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CSBG Archive

The Greatest Peter Milligan Stories Ever Told!

Every day in May we will reveal the greatest stories ever told starring a particular character or written/drawn by a particular creator (and throughout the month, you’ll get daily chances to vote for NEXT week’s lists). These lists are voted on by YOU, the reader!

Here is the list of characters/creators featured so far (along with the rules on how to vote).

Today’s list is the Greatest Peter Milligan Stories Ever Told!


15. Human Target #1-6 “Strike Zones”

In these issues, the opening of the ongoing Human Target series by Milligan and Javier Pulido, we’re treated to a number of small stories starring Christopher Chance, a man who impersonates people to protect them, but after how many impersonations can your original personality remain intact? Milligan touches on this idea as Chance impersonates a film producer, an accountant who faked his death on 9/11 and a baseball superstar.

14. The Extremist

The Extremist (a name that Brendan McCarthy came up with) shows a woman driven to insanity and murder by the death of her husband. As she slowly descends into becoming the Extremist, she discovers that all is not what it seems, but is it too late – has solving her husband’s murder turned her into exactly what the murderer wants? Ted McKeever drew this dark mini-series.

13. Animal Man #27-32

Few situations are more unsung that following up a legendary run on a comic book title, and that’s what Milligan had to deal with with his six-issue run on Animal Man following up Grant Morrison. And yet, in his issues, Milligan managed to continue in the same spirit of Morrison while providing unique offbeat stories himself. Chas Truog drew the issues.

12. Batman #452-454 “Dark Knight, Dark City”

Speaking of Morrison, the current “Return of Bruce Wayne” storyline in Batman involves the demon Barbathos, who made his debut in this acclaimed three-part story by Milligan and artist Kieron Dwyer that involves Batman versus a possessed-by-a-demon Riddler.

11. Skin

This graphic novel, done with artist Brendan McCarthy, was deemed too controversial to print by Fleetway, so after it went unpublished for a bit, Tundra stepped up and published it. It’s an extremely raw and strangely compelling look at a young deformed skinhead in England during the 1970s. The “lead” of the book, Martin, is repulsive and not because of his deformity (he has seal-like stubs with hands on them rather than arms and hands) but because of his twisted ideology – and yet Milligan and McCarthy make it worth following his misadventures.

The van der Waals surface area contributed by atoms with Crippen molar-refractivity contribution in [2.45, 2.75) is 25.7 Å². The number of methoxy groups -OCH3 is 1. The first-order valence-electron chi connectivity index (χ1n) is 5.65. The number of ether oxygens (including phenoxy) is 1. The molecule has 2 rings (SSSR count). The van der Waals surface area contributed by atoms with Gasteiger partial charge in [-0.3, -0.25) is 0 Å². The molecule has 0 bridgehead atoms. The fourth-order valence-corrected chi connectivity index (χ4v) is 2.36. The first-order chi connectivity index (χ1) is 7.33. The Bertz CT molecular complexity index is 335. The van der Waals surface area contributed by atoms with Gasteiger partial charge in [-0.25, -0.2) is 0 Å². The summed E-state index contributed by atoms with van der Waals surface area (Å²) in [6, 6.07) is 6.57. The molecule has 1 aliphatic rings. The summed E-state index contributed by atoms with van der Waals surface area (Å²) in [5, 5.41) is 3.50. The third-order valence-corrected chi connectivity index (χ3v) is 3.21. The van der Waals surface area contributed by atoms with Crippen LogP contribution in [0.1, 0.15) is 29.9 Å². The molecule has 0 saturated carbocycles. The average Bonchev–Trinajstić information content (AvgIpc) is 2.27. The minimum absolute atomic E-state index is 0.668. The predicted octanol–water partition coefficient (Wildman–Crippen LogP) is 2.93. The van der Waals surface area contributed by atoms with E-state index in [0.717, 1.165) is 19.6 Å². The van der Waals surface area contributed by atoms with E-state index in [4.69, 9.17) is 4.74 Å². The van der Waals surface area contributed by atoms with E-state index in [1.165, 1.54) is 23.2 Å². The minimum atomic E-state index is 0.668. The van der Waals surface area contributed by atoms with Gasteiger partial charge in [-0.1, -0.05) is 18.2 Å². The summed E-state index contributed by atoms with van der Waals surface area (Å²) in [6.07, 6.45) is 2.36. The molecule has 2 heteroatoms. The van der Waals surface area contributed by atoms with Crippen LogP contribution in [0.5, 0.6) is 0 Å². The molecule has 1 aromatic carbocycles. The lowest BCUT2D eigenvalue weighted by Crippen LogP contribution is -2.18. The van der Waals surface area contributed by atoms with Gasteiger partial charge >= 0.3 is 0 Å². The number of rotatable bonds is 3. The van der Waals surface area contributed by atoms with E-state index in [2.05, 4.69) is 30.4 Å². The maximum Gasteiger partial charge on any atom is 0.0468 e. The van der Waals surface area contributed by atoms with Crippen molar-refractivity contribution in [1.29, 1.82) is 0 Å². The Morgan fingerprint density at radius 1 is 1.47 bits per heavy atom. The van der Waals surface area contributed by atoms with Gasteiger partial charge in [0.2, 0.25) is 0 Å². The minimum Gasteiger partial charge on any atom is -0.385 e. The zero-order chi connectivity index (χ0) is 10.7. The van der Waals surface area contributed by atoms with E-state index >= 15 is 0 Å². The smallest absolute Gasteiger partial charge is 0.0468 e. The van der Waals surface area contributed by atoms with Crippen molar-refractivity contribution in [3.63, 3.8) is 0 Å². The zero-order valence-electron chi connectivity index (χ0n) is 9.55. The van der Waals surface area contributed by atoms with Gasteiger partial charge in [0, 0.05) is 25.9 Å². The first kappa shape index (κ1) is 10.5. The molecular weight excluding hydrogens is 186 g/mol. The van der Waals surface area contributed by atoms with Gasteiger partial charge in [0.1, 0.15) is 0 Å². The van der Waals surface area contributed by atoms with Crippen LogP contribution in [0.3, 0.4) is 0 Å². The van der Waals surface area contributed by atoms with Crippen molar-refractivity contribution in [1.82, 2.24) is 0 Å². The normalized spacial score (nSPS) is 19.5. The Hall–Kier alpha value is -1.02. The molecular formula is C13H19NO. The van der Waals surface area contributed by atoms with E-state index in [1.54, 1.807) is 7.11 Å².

10. Spider-Man’s Tangled Web #5-6 “Flowers for Rhino”

Milligan and Duncan Fegredo combined for this two-part story where they basically just put Rhino through a riff on “Flowers for Algernon.” It works really quite well.

9. X-Force #121-129 “Final Chapter”

Working with a variety of artists (although Mike Allred as the “main” artist), Milligan further satirized the very fundamentals of superhero-dom with this final series of stories featuring the members of X-Force before the book relaunched as X-Statix. There’s an especially compelling multi-part story where the three “main” members of the team, the Orphan, the Anarchist and U-Go-Girl, deal with the fact that one of them is “destined” to die. This series of stories also features a brilliant spotlight issue on U-Go-Girl drawn by Darwyn Cooke. Also, where else but in a Peter Milligan comic would the stars of a comic book series get sued by the team that they replaced in the title over the usage of the name “X-Force”? Classic.

8. 2000 AD #500-519 “Bad Company”

Bad Company debuted in the 500th issue of 2000 AD, so it was given a nice spotlight and it worked out nicely, as readers quickly took a liking to the series, which was written by Milligan and drawn by Brett Ewins. It told the story of a company of soldiers fighting a war with an alien race called the Krool on the faraway alien planet, Ararat. We follow young soldier Danny Franks as his own platoon is wiped out so he joins up with Bad Company, a bizarre group of soldiers led by Kano, a Frankenstein’s monster-esque fellow. As the series’ popularity grew, so too did Milligan’s inventiveness with the stories. This is the series that really put Milligan on the map.